For instance, the results showed more abortions among teenagers in the less religious states, which would skew the findings since fewer teens in these states would have births. But even after accounting for the abortions, the study team still found a state’s level of religiosity could predict their teen birth rate. The higher the religiosity, the higher was the teen birth rate on average.

John Santelli of the Mailman School of Public Health at Columbia University calls the study “well-done,” adding that the results are not surprising.

“The index of religiosity is tapping into more fundamentalist religious belief,” Santelli said. “I’m sure there are parts of New England that have very low teen birth rates, which have pretty high religious participation, but they’re probably less conservative, less fundamentalist type of congregations.”

Other factors that may have been important to consider include ethnic backgrounds of state residents, according to Adamczyk, the City University of New York sociologist.

“We know that African American women on average tend to underreport their abortions, which means they could also underreport the likelihood that they got pregnant,” Adamczyk said. “If you’re dealing with states with a high number of African American women, you might run into that problem.”

Adamczyk’s own, separate research has shown a nearly opposite correlation, at the individual level. “What we find is that more religious women are less likely to engage in riskier sex behaviors, and as a result they are less likely to have a premarital pregnancy,” Adamczyk said during a telephone interview. But for those religious teens who do choose to have premarital sex, they might be more likely to ditch their religious views and have an abortion, she has found.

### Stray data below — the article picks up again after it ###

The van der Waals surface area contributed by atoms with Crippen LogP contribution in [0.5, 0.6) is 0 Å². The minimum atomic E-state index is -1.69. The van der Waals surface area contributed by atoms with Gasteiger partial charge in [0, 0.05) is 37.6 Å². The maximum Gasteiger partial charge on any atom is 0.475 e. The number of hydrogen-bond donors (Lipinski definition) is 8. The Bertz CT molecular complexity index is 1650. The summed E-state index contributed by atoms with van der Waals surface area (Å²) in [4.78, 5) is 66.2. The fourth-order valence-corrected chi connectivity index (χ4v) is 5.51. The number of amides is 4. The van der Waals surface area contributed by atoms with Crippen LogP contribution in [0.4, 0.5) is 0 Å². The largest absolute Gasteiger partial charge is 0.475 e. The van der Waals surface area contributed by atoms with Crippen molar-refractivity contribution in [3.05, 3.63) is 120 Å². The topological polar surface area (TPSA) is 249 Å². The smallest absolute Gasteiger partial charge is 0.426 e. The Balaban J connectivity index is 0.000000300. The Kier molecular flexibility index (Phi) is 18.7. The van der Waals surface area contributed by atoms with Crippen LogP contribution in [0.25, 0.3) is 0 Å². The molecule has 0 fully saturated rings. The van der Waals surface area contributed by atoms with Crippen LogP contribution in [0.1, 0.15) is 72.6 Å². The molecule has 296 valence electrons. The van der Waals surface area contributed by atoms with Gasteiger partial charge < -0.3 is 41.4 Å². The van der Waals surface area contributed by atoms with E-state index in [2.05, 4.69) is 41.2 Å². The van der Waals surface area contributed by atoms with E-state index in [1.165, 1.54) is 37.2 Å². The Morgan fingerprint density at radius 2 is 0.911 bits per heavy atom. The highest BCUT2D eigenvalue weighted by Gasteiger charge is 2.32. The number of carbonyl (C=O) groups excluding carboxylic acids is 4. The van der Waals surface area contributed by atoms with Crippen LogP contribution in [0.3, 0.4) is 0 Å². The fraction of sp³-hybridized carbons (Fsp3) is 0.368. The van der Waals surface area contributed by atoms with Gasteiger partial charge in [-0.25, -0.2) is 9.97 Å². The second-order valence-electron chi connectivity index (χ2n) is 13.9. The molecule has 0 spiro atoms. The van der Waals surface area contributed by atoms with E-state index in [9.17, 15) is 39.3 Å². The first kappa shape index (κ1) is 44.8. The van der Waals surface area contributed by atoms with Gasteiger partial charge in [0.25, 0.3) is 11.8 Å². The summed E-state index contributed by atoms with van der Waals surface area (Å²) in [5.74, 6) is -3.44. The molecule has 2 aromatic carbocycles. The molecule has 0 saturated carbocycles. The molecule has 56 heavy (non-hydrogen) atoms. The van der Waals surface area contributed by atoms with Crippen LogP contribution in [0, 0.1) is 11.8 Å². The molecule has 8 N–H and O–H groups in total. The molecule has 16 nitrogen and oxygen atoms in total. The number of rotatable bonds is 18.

Cause and effect?
Adamczyk says the idea that anti-contraception principles could be behind the link is controversial, as studies on the topic have varied results. “The idea is that in the heat of the moment, a young woman who has said, ‘I’m going to be a virgin on my wedding night,’ is with her boyfriend and she says ‘Let’s just do it.’ And since they didn’t plan it, nobody has a condom. And so it increases their chances of a pregnancy,” Adamczyk said.

Earlier marriage among religious individuals could also partly explain the finding.

“In the south, there is a higher rate of marriage of teenagers. And one possible explanation is just that in the southern states, which are also more religious, people just get married earlier and have planned pregnancies and those have perfectly good outcomes,” Strayhorn said. He added that he doesn’t think the earlier marriage idea explains the religion-birth link.

Teen birth rates and religiousness in the United States
This table shows data that reflect birth rates and religiousness throughout the United States. “Birth rate” is the state’s national ranking by rate of teen births according to the Centers for Disease Control and Prevention and “religiousness” is the state’s national ranking based on responses to a survey of religious beliefs taken by The Pew Forum on Religion and Public Life. Asterisks indicate that no data are available. 

State Birth rate Religiousness
Source: Centers for Disease Control and Prevention and The Pew Forum on Religion and Public Life. 
Mississippi 1 1
New Mexico 2 22
Texas 3 12
Arkansas 4 7
Arizona 5 33
Oklahoma 6 10
Nevada 7 34
Tennessee 8 4
Kentucky 9 9
Georgia 10 11
Louisiana 11 5
Alabama 12 2
South Carolina 13 3
North Carolina 14 8
District of Columbia 15 100000*
Wyoming 16 100000*
Missouri 17 16
Florida 18 23
West Virginia 19 13
Alaska 20 46
Colorado 21 41
Indiana 22 17
Kansas 23 15
Delaware 24 27
Hawaii 25 18
South Dakota 26 21
Ohio 27 26
California 28 37
Montana 29 20
Illinois 30 31
Idaho 31 14
Oregon 32 38
Virginia 33 19
Utah 34 6
Michigan 35 29
Maryland 36 25
Nebraska 37 24
Washington 38 35
Iowa 39 32
Pennsylvania 40 28
Wisconsin 41 40
Minnesota 42 36
Rhode Island 43 43
North Dakota 44 30
Maine 45 47
New York 46 42
New Jersey 47 39
Connecticut 48 44
Massachusetts 49 45
Vermont 50 49
New Hampshire 51 48

Read the full article | Print this article